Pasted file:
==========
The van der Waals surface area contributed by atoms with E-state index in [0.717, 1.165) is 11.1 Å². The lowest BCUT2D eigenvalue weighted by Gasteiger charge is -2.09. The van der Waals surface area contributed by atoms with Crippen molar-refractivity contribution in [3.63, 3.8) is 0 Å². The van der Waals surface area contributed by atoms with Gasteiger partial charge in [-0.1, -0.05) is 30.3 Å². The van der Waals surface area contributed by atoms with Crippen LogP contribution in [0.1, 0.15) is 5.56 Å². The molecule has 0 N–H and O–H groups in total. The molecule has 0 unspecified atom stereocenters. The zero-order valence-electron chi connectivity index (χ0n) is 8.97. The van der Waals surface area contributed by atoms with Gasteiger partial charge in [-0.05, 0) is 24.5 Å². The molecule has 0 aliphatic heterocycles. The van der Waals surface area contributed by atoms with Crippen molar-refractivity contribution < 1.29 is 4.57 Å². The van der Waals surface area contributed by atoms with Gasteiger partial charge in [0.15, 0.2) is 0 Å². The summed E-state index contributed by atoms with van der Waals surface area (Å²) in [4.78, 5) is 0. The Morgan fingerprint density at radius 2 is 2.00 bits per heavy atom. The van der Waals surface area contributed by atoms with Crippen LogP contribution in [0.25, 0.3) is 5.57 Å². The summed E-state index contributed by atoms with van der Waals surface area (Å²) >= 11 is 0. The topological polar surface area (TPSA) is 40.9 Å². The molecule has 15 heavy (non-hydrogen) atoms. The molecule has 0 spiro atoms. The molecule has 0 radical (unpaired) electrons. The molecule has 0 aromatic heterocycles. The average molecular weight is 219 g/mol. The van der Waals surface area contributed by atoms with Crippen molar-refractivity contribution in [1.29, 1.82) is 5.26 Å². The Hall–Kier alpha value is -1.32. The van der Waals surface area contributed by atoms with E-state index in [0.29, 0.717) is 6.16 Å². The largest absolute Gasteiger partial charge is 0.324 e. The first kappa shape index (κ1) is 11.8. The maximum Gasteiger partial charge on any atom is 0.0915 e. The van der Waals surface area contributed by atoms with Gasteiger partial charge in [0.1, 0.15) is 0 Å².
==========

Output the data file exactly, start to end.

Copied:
The van der Waals surface area contributed by atoms with E-state index in [0.717, 1.165) is 11.1 Å². The lowest BCUT2D eigenvalue weighted by Gasteiger charge is -2.09. The van der Waals surface area contributed by atoms with Crippen molar-refractivity contribution in [3.63, 3.8) is 0 Å². The van der Waals surface area contributed by atoms with Gasteiger partial charge in [-0.1, -0.05) is 30.3 Å². The van der Waals surface area contributed by atoms with Crippen LogP contribution in [0.1, 0.15) is 5.56 Å². The molecule has 0 N–H and O–H groups in total. The molecule has 0 unspecified atom stereocenters. The zero-order valence-electron chi connectivity index (χ0n) is 8.97. The van der Waals surface area contributed by atoms with Gasteiger partial charge in [-0.05, 0) is 24.5 Å². The molecule has 0 aliphatic heterocycles. The van der Waals surface area contributed by atoms with Crippen molar-refractivity contribution < 1.29 is 4.57 Å². The van der Waals surface area contributed by atoms with Gasteiger partial charge in [0.15, 0.2) is 0 Å². The summed E-state index contributed by atoms with van der Waals surface area (Å²) in [4.78, 5) is 0. The Morgan fingerprint density at radius 2 is 2.00 bits per heavy atom. The van der Waals surface area contributed by atoms with Crippen LogP contribution in [0.25, 0.3) is 5.57 Å². The summed E-state index contributed by atoms with van der Waals surface area (Å²) >= 11 is 0. The topological polar surface area (TPSA) is 40.9 Å². The molecule has 15 heavy (non-hydrogen) atoms. The molecule has 0 spiro atoms. The molecule has 0 radical (unpaired) electrons. The molecule has 0 aromatic heterocycles. The average molecular weight is 219 g/mol. The van der Waals surface area contributed by atoms with Crippen molar-refractivity contribution in [1.29, 1.82) is 5.26 Å². The Hall–Kier alpha value is -1.32. The van der Waals surface area contributed by atoms with E-state index in [0.29, 0.717) is 6.16 Å². The largest absolute Gasteiger partial charge is 0.324 e. The first kappa shape index (κ1) is 11.8. The maximum Gasteiger partial charge on any atom is 0.0915 e. The van der Waals surface area contributed by atoms with Gasteiger partial charge in [0.1, 0.15) is 0 Å².